Ever since I started using my Dad’s binoculars decades ago, my passion for optical lenses has grown tremendously. I got to experience clear and detailed views of objects that were so far away, and this experience got my attention.
THE RIFLE SCOPE
There have been incredible improvements in scope technology ever since Hans Lippershey made the first telescope back in the 17th century. These improvements in technology have led us to the present-day optical systems of rifle scopes. The first rifle scope made by Morgan James and John Chapman around 1835. These early scopes had low optical power and no adjustments for height or windage. Over time, rifle scopes have become very powerful and convenient to use.
Early reticles were basic materials such as horse hair and spider webs. In the mid-1800s etched reticles were first produced, first by hand and then later by chemical etching. The outline of these reticles was more defined thus producing finer detail. The development of Photographic etching then improved the reticles tremendously, and is now commonly used in the latest scopes. Laser etched style reticles are very common in modern scopes today. Reticles can collect microscopic particles floating in the tube thereby obscuring the field of view. They can also be affected by temperature changes. That being said, the detail and information that we can obtain from the modern reticle is excellent.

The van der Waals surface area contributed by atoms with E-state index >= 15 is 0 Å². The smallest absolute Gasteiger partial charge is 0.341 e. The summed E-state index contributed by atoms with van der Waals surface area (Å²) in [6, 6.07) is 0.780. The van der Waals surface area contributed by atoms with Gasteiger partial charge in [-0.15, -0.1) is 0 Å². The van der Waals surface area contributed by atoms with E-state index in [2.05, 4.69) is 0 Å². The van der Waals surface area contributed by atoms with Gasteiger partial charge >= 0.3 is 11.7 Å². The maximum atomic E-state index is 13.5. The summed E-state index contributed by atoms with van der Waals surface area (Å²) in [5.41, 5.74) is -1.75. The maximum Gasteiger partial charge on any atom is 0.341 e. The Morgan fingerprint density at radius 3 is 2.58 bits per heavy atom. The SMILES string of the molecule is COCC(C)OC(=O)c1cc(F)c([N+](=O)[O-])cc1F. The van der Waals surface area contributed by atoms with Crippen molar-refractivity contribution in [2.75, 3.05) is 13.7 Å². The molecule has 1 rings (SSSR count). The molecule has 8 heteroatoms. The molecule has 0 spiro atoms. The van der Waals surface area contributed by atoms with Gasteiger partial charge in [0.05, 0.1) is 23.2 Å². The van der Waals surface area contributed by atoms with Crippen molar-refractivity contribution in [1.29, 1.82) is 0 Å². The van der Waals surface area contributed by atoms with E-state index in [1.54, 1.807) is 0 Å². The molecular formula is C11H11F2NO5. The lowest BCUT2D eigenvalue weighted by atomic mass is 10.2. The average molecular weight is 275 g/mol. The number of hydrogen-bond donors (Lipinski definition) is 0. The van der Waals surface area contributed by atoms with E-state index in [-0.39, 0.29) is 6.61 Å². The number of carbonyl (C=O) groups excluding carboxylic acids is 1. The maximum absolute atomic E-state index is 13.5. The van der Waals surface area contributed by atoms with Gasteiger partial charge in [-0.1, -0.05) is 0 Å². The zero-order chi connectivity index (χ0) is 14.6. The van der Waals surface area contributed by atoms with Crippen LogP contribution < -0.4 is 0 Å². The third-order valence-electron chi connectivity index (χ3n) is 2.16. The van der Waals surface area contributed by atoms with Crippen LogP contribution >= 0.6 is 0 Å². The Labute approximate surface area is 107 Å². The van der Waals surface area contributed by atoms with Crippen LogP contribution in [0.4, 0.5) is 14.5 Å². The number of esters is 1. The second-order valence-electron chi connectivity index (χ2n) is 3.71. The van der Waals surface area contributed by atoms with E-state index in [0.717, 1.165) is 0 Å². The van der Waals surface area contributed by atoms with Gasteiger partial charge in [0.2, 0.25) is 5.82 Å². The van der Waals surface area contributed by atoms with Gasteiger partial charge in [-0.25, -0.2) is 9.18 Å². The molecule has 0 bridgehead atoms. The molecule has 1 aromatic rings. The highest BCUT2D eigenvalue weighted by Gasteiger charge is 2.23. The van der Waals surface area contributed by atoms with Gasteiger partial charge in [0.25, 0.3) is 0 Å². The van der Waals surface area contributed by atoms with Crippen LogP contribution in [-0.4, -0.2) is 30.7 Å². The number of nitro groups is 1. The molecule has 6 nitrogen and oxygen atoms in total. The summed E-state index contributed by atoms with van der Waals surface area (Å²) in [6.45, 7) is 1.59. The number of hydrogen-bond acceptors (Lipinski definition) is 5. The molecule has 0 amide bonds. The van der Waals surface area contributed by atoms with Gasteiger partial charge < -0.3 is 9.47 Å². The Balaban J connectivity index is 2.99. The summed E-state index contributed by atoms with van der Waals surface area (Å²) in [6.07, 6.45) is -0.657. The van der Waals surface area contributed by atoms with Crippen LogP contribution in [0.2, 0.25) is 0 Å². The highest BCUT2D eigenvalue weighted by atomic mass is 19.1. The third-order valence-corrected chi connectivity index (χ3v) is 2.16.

THE SCOPE OF TODAY
Significant improvements in lens development have taken place over time. The introduction of multi-coatings and changes in glass work have been some of the main factors for the improvements. Today, the physical properties of light transmission, even in poor lighting, have significantly improved. We have also experienced improved observation angles, longer eye relief, etched reticle systems, and illuminated reticles. Parallax disorders can now be elevated and controlled easily. All these developments have made rifle scopes more functional and helpful.
BASIC SCOPE MAINTENANCE
Most people, when buying a rifle scope, gather crucial information regarding the scope, such as its light gathering capabilities, reticle type and ease of use. Many people, however, do not get to know that their scopes have nitrogen in them
When warm air hits a cold surface, for instance, a lens, it condenses and forms tiny water droplets. It is okay when the condensation happens on the outside of the glass, but when it is on the inside of the glass, it causes fogging.
This is where nitrogen comes in. Nitrogen is an inert gas and is heavier than air. When mixed with less than 1 PPM H2O it becomes denser and thus less susceptible to temperature changes. Also, pure nitrogen has less water content than air and is, therefore, less likely to cause corrosion. This is why nitrogen is used to prevent moisture damage to the coated lens surface.